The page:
For amplification of the 18S rDNA, the conserved eukaryote-specific primers previously designed by Huss et al. (7) (forward primer, 5′ WACCTGGTTGATCCTGCCAGT 3′; reverse primer, 5′ GATCCTTCYGCAGGTTCACCTAC 3′) were used. Thirty-five cycles were run in a Biometra T3000 thermal cycler with 60 s of denaturation at 95°C, 60 s of annealing at 54°C, and 150 s of extension at 72°C. The amplification products were analyzed on a 0.8% (wt/vol) agarose gel after staining with ethidium bromide. The amplified rDNA was submitted to restriction analysis with HaeIII (NEB, Inc., Frankfurt, Germany) and analyzed on a 1.8% (wt/vol) agarose gel after staining with ethidium bromide. Several of the amplified rDNAs were purified with a PCR purification kit (Qiagen, Inc., Hilden, Germany) and directly sequenced using the following primers: 300 F (5′ AGGGTTCGATTCCGGAG 3′), 1055 F (5′ GGTGGTGCATGGCCG 3′), 536 R (5′ GWATTACCGCGGCKGCTG 3′), and 1200 R (5′ GGGCATCACAGACCTG 3′) (7). Nucleotide sequence determination was carried out by Macrogen, Ltd. (Korea).

Phylogenetic analyses.

The 18S rDNA sequences determined in this study were manually aligned on a MicroVAX computer with the sequence editor program distributed by G. Olsen (15). For the phylogenetic analyses, the sequences were aligned with sequences of representative trebouxiophycean green algae extracted from a larger alignment and with two chlorophycean algae that were used as an outgroup. To improve the alignment of the data set, secondary structure models were constructed according to the model provided by Wuyts et al. (27). Highly variable regions that could not be aligned unambiguously for all sequences were excluded from the analyses together with PCR primer binding regions, resulting in a total of 1,782 positions. Phylogenetic trees were inferred from the aligned sequence data by the neighbor-joining (NJ), maximum parsimony (MP), and maximum likelihood (ML) method using PAUP* 4.0 (22). One thousand bootstrap replicates each were carried out for NJ and MP, as well as 100 replicates for ML.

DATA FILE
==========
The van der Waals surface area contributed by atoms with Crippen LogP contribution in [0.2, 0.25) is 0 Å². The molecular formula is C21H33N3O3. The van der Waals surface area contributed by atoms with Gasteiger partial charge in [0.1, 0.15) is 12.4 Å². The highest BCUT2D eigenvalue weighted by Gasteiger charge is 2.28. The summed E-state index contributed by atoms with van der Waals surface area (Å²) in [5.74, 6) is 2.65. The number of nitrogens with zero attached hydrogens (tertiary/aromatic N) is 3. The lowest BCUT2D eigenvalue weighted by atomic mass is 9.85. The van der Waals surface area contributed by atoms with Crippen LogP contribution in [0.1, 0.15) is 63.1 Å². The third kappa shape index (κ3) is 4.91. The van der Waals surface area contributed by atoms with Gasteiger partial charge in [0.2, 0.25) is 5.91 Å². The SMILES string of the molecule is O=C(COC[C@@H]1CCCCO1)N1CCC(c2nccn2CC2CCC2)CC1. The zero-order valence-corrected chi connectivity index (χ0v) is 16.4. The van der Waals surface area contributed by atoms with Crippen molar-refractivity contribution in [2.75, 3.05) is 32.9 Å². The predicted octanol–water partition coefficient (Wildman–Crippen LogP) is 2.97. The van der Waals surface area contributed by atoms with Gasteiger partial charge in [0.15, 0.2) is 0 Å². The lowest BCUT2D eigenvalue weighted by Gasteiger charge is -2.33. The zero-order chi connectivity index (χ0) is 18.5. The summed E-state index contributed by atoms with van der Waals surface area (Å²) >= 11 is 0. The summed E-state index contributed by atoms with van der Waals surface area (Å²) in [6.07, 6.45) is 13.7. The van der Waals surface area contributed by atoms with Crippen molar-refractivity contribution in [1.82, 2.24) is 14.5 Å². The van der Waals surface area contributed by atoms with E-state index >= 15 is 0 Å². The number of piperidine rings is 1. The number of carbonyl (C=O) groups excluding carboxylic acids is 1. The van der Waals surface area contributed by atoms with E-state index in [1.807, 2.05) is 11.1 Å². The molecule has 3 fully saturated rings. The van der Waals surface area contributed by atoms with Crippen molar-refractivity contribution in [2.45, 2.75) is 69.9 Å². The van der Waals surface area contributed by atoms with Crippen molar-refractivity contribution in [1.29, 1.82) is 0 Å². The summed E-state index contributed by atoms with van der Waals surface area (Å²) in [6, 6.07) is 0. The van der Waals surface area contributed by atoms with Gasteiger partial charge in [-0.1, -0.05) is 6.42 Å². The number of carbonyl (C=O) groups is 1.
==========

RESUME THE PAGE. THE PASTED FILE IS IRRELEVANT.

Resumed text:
Nucleotide sequence accession numbers.

The 18S rRNA gene sequences determined in this study have been deposited in GenBank under accession no. EU439262 and EU439263.


The recovery of the 41 Prototheca isolates from mastitic milk from 41 different dairy cows was achieved by usual microbiological methods. After milk samples were streaked on Columbia agar supplemented with 5% sheep blood or on Sabouraud dextrose agar and incubated for 48 to 72 h, grayish and white to cream-colored small colonies of 1 mm or 1 to 2 mm, respectively, with yeast-like appearance and odor were detected. No hemolysis was observed on the Columbia sheep blood agar plates. Four of the Prototheca isolates, obtained from cows of different herds, showed slower growth and paler and smoother colonies. The microscopical observation of Prototheca cells stained with lactophenol cotton blue showed a typical appearance with ovoid to globose sporangia with sporangiospores in several developmental stages (Fig. 1A). However, some differences in the internal organizations of sporangiospores of the four isolates mentioned above were observed. Their sporangiospores were more consistently and regularly organized than those of the other isolates (Fig. 1B), suggesting that they could belong to a different Prototheca species. The morphological appearance observed for the Prototheca spp. was in concordance with the previous description of Pore (16) and DiPersio (5) for P. zopfii and of Roesler et al. (19) for P. blaschkeae.